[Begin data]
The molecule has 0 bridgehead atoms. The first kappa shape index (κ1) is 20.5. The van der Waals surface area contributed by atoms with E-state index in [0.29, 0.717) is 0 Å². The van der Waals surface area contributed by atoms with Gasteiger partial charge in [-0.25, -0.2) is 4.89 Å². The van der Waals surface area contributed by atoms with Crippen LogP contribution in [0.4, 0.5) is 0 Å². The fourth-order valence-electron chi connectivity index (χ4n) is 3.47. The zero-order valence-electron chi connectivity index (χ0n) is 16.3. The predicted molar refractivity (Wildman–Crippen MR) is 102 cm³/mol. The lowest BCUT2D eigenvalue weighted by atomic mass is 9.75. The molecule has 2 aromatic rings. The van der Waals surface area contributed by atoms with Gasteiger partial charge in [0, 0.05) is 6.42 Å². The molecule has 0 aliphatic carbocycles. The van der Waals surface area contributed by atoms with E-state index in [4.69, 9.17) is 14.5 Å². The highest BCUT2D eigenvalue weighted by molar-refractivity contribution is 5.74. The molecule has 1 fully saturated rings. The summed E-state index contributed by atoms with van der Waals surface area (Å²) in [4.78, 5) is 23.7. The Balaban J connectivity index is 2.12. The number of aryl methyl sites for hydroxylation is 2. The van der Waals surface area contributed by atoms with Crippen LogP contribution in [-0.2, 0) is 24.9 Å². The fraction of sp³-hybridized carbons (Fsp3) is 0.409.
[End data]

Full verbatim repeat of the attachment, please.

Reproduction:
The molecule has 0 bridgehead atoms. The first kappa shape index (κ1) is 20.5. The van der Waals surface area contributed by atoms with E-state index in [0.29, 0.717) is 0 Å². The van der Waals surface area contributed by atoms with Gasteiger partial charge in [-0.25, -0.2) is 4.89 Å². The van der Waals surface area contributed by atoms with Crippen LogP contribution in [0.4, 0.5) is 0 Å². The fourth-order valence-electron chi connectivity index (χ4n) is 3.47. The zero-order valence-electron chi connectivity index (χ0n) is 16.3. The predicted molar refractivity (Wildman–Crippen MR) is 102 cm³/mol. The lowest BCUT2D eigenvalue weighted by atomic mass is 9.75. The molecule has 2 aromatic rings. The van der Waals surface area contributed by atoms with Gasteiger partial charge in [0, 0.05) is 6.42 Å². The molecule has 0 aliphatic carbocycles. The van der Waals surface area contributed by atoms with E-state index in [4.69, 9.17) is 14.5 Å². The highest BCUT2D eigenvalue weighted by molar-refractivity contribution is 5.74. The molecule has 1 fully saturated rings. The summed E-state index contributed by atoms with van der Waals surface area (Å²) in [4.78, 5) is 23.7. The Balaban J connectivity index is 2.12. The number of aryl methyl sites for hydroxylation is 2. The van der Waals surface area contributed by atoms with Crippen LogP contribution in [-0.2, 0) is 24.9 Å². The fraction of sp³-hybridized carbons (Fsp3) is 0.409.